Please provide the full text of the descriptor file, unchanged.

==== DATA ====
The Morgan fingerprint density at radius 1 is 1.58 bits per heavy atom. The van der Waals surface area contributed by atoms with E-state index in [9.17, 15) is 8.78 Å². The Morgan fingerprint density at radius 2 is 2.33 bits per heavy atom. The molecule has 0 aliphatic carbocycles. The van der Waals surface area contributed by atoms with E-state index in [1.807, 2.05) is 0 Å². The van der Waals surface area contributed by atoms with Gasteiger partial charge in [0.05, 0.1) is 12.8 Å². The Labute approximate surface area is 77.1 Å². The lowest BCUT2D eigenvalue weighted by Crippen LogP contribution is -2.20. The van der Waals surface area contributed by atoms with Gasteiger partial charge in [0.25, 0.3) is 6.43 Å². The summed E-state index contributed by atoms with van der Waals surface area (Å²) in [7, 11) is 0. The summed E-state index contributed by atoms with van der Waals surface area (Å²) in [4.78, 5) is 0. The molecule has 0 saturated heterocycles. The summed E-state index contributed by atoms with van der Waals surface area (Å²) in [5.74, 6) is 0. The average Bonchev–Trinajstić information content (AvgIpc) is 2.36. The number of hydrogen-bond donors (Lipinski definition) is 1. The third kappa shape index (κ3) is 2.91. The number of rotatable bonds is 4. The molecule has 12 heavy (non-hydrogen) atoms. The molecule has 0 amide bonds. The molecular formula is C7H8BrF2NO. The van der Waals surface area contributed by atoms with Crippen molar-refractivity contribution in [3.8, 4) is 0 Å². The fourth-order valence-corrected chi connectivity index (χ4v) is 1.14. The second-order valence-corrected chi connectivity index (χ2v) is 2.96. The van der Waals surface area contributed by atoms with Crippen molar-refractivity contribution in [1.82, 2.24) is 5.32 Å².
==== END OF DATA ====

The Morgan fingerprint density at radius 1 is 1.58 bits per heavy atom. The van der Waals surface area contributed by atoms with E-state index in [9.17, 15) is 8.78 Å². The Morgan fingerprint density at radius 2 is 2.33 bits per heavy atom. The molecule has 0 aliphatic carbocycles. The van der Waals surface area contributed by atoms with E-state index in [1.807, 2.05) is 0 Å². The van der Waals surface area contributed by atoms with Gasteiger partial charge in [0.05, 0.1) is 12.8 Å². The Labute approximate surface area is 77.1 Å². The lowest BCUT2D eigenvalue weighted by Crippen LogP contribution is -2.20. The van der Waals surface area contributed by atoms with Gasteiger partial charge in [0.25, 0.3) is 6.43 Å². The summed E-state index contributed by atoms with van der Waals surface area (Å²) in [7, 11) is 0. The summed E-state index contributed by atoms with van der Waals surface area (Å²) in [4.78, 5) is 0. The molecule has 0 saturated heterocycles. The summed E-state index contributed by atoms with van der Waals surface area (Å²) in [5.74, 6) is 0. The average Bonchev–Trinajstić information content (AvgIpc) is 2.36. The number of hydrogen-bond donors (Lipinski definition) is 1. The third kappa shape index (κ3) is 2.91. The number of rotatable bonds is 4. The molecule has 12 heavy (non-hydrogen) atoms. The molecule has 0 amide bonds. The molecular formula is C7H8BrF2NO. The van der Waals surface area contributed by atoms with Crippen molar-refractivity contribution in [3.8, 4) is 0 Å². The fourth-order valence-corrected chi connectivity index (χ4v) is 1.14. The second-order valence-corrected chi connectivity index (χ2v) is 2.96. The van der Waals surface area contributed by atoms with Crippen molar-refractivity contribution in [1.82, 2.24) is 5.32 Å².